The Impossible Christmas of Clooney Dockins

Clooney Dockins has delivered the mail on time for thirty-two years, until that strange and impossible Christmas when he wakes up late. This Christmas short story is included  part of the BookElves Anthology collection of holiday stories. Now available for pre-sale on Amazon and Smashwords.    ...

Cover Reveal for Rebecca Douglass’s Latest!

My compadre and fellow GoodReads moderator Rebecca Douglass writes stories for older children and cozies for grownups. If you haven’t discovered her books and excellent blog, you can find her at The Ninja Librarian. Today I want to spotlight her upcoming children’s book, Halitor the Hero, which will be released November 30th. It promises to be a lot of fun! The failed hero apprentice Halitor is given one last chance to prove himself,  but blows it when he can’t even manage to hold onto his sword. Halitor resigns himself to washing dishes for the rest of his life. Then he meets Melly the kitchen wench, who drags him along on her own personal mission to find her father. Halitor finds himself way over his head on a monster-filled journey, with more to learn than just how to be your average hero. A fair maiden who breaks all the rules. A would-be hero who fails by the book. It’ll be a fantasy adventure like you’ve never seen… if they can survive past breakfast!    ...
Humble ISD “Read-out” Book Festival!

Humble ISD “Read-out” Book Festival!

Saturday, January 25th, I’ll have the opportunity to hang out with young readers and writers at the Humble ISD Book Festival. What’s not to love? Books, books, and more books! And there’s a great lineup of writers I can’t wait to meet: Joe Hayes, Jackie Mims Hopkins, Greg Neri, H.J. Ralles, and Tom Watson. But the best part of book events is always the kids. At the book festival, I’ll get to invite students to my table to make their own books. Usually I do “Poof Books” which is a genius kind of book a kid can make with a single sheet of paper, without scissors, staples, or tape. Maybe it’s the cold grey January weather or a more depressing than average news cycle, but for some reason I feel the need to add googly eyes this year. Everything is better with googly eyes. So we’re making accordion books, which also requires the addition of glue and tape. Putting any kind of adhesive in the hands of children is always a gamble, but where’s the glory without a little risk? You might think I do this because I’m the crafty type, but you’d be wrong. (If you just say the words glitter and hot glue gun in the same sentence, you’ll see me break out in a cold sweat. There’s some backstory here, but I’ll save it for another time.) I do bookmaking projects because there’s something about paper and colored pencils and markers bring out the storyteller in all of us, and there’s nothing better than hearing the stories that come out of a seven-year-old or an eleven-year-old’s imagination....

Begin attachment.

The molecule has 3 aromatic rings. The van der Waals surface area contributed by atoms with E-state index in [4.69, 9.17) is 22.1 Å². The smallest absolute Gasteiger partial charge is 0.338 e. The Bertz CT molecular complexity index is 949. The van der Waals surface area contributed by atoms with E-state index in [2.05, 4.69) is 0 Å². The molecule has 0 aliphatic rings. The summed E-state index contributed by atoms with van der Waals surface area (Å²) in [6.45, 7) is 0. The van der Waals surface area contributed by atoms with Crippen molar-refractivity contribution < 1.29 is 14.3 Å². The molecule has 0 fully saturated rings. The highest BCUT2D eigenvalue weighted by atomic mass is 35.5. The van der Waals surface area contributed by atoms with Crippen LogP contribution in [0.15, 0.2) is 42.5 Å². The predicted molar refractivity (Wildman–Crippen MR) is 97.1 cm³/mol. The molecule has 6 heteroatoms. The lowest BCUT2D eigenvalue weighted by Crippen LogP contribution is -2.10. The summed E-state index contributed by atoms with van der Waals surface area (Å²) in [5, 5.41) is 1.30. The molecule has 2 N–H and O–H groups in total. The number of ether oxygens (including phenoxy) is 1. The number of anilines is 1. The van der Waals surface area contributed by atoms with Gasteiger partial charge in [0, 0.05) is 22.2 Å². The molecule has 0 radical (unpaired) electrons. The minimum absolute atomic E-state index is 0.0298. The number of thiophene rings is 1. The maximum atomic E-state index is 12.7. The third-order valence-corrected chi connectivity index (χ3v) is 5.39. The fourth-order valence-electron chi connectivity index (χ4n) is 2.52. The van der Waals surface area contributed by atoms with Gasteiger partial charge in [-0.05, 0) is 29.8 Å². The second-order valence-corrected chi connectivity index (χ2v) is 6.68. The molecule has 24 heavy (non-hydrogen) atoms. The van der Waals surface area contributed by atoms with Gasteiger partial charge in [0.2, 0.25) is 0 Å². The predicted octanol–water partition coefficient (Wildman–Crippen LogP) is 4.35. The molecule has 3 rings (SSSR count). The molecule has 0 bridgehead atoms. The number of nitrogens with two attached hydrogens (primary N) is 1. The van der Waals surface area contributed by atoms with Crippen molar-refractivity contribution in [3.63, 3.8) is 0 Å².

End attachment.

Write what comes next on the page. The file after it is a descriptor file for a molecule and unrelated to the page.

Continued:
The Bookshop Hotel by A.K. Klemm

“The building groaned in the wind, ached under rainfall, grew tired of neglect. Then AJ came and things began to change.” — from the Bookshop Hotel The Bookshop Hotel is emotionally rich and just the right length to devour in an afternoon curled up with a favorite cup of coffee. I could happily spend the rest of my days living in one of those cozy rooms above the bookshop of Klemm’s engaging imagination. Twenty-six year old AJ Rys returns to her childhood hometown and begins restoring an old hotel bequeathed to her by her grandfather. Rotten boards are replaced, the woodwork is spruced up, and then the books move in. The wonderful bones of a Victorian mansion are resurrected anew into a bookshop where an old, dying community begins to hum to life once more. But AJ’s past identity within the small, sometimes confining, community clashes with who she’s becoming. A.J. must find the courage to come to terms with her past and forge her future in a community of people she cares about. Klemm’s language is gorgeous, flowing from one beautiful sentence to the next. The characters jump fully formed from the page, feeling instantly like people I’d known my whole life. Hoping there will be a sequel so I can spend some more time in the old hotel in Lily Hollow! It already feels a little like...

Interview with S. Smith

S. Smith is the author of the excellent SEED SAVER series, about a dystopic future where gardening and owning seeds is against the law. It’s up to three courageous friends to change the future. But can these children learn enough about the old ways before being stopped by GRIM, the government agency controlling the nation’s food? Personally, I can’t wait to read this series to my own kids — nothing will make vegetables more appealing than outlawing them! I recently had the opportunity to interview S. Smith to find out more about her two great passions: gardening and writing for children. I once heard a gardener say that every garden is a saga — a constant cycle of birth, life, and death. Do you find drama in yours? There’s always drama in my garden. So much so that I think half of the poems I write are about my garden. I once wrote a poem in the voices of various herbs who were arguing amongst themselves. And then of course there is the drama among the aphids, ants, slugs, squirrels, birds and all the other pests I don’t see, but the evidence of their visits is left behind in the hollowed out tomatoes or missing cucumber plants! Have you already plotted out the rest of your Seed Savers series? Can you give us any teasers about what to expect in future books? Very little! Unfortunately, I’m more the panster than plotter. I do hope that it will be a five book series, but it could go longer. One thing I will say is that I think things are probably going...